The Meaning of Technical Debt in Project Management

Carola Moresche, Monday 27 March 2023 | Reading time: 10 minutes

technical debt HEADER

In projects, the quickest and simplest approach to solving problems is often chosen for obvious reasons. Technical debt shows us that this is often not optimal.

Technical debt in the project context

The concept of "technical debt" originally comes from the field of software development. This debt arises when rapid completion is preferred to an optimal solution. The difference between the possible optimal solution and the solution actually implemented is referred to as technical debt. Finally, the project team incurs debt in the form of errors in the software that have to be paid for later. This is precisely the case when the deficits become apparent and adjustments have to be made in order to arrive at an optimal solution after all. The time that results from the faster, inferior solution is therefore not saved, but the time expenditure is only incurred at a later point in time. Under certain circumstances, a corresponding improvement can even cause additional work.

As with the work-in-progress concept, which we recently reported on, this term from another business sector is now also used in project management. In the following, we will explain to what extent this concept can be transferred to this context and what decisive role technical debt plays in project management.


An overview of technical debt in project management

As in software development, the term technical debt refers to the fact that cutbacks are made in the planning and implementation of the project in order to save time and therefore costs. Debt is usually incurred consciously, but sometimes unconsciously, especially in stressful situations. The sacrifices that are made here can take many different forms.

For example, if you and your team are designing a plastic part from a 3D printer as part of a project, a lower-quality plastic can be used to save time, but it can be printed more quickly. The quality of the prototype or even the finished product suffers as a result.

If, in another case, the time-critical point lies in the actual development of the product, it is possible that features that appear to be of secondary importance will not be implemented. Ultimately, the benefit that the product is supposed to bring to the user suffers as a result.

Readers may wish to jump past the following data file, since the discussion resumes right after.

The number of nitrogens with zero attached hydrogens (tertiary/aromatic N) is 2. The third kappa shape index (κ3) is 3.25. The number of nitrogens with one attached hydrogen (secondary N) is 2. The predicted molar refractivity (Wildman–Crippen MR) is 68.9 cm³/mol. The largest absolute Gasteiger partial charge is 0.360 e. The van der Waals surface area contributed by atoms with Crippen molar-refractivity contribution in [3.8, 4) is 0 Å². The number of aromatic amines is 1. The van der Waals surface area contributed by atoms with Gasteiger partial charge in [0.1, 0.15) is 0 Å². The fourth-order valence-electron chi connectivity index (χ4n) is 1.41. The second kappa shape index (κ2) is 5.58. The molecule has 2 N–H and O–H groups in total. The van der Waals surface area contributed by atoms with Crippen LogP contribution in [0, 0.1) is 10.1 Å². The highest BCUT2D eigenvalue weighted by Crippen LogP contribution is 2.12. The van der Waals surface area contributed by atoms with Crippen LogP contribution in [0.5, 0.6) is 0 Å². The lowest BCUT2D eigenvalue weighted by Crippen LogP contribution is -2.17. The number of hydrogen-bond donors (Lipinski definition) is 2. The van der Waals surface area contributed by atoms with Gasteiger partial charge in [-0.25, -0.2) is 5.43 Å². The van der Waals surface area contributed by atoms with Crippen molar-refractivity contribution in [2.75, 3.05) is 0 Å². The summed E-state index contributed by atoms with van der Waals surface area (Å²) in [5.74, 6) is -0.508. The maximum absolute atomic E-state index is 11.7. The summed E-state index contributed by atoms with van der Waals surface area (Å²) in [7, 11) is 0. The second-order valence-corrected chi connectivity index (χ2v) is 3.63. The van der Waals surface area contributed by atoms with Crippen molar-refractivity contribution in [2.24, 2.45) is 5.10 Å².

However, technical debt can also be incurred in the internal organization. Under time pressure, for example, meetings can be kept very short. This has negative consequences for internal communication. In this area, there may be a need to catch up at a later date.

Technical debt can therefore occur in various forms in your project.

A definition of technical debt

In this concept, the term "debt" deliberately creates an analogy with the financial sector. This is because by taking out a loan, certain things, such as investments, can be implemented more quickly than if the amount first had to be paid in full yourself. These debts in turn have to be repaid at a later date - including interest payments. Similarly, in the project context, the team reserves the right to provide technical capacities, which must be provided at a later date. After all, previously realized savings in the performance of the product cannot be permanent and the fulfillment of the performance promise is only postponed to a later date.

This debt metaphor is used because the underlying phenomenon is very abstract. Accordingly, there are many definitions circulating on the internet that attempt to capture the essence. A very suitable, undistorted and neutral definition is given in a scientific paper by Holvitie et al. published in the Journal for Information and Software Technology in 2018. Here, technical debt is presented as the consequence of all actions that consciously or unconsciously prioritize customer benefits or project goals over a more technically sound implementation.

Why does technical debt arise?

Whether taking on technical debt is a conscious decision or an unnoticed phenomenon usually depends very little on the cause. The most common reason, namely upcoming deadlines, can lead to deliberate cutbacks being made. However, time pressure can also lead to partial aspects being unconsciously neglected and falling by the wayside. Deficits in team leadership can also ensure that certain subtasks are only handled carelessly by the team.

In addition, a lack of quality awareness can mean that improvements have to be made after the project has been completed. At the same time, an inadequate quality inspection process can be mentioned.

Expectations based on the customer or the market as a whole can also ensure that a product that has not been fully optimized leaves the company. Finally, time-to-market can be a decisive competitive advantage. After all, many solutions can still be improved after market entry, especially when it comes to digital products.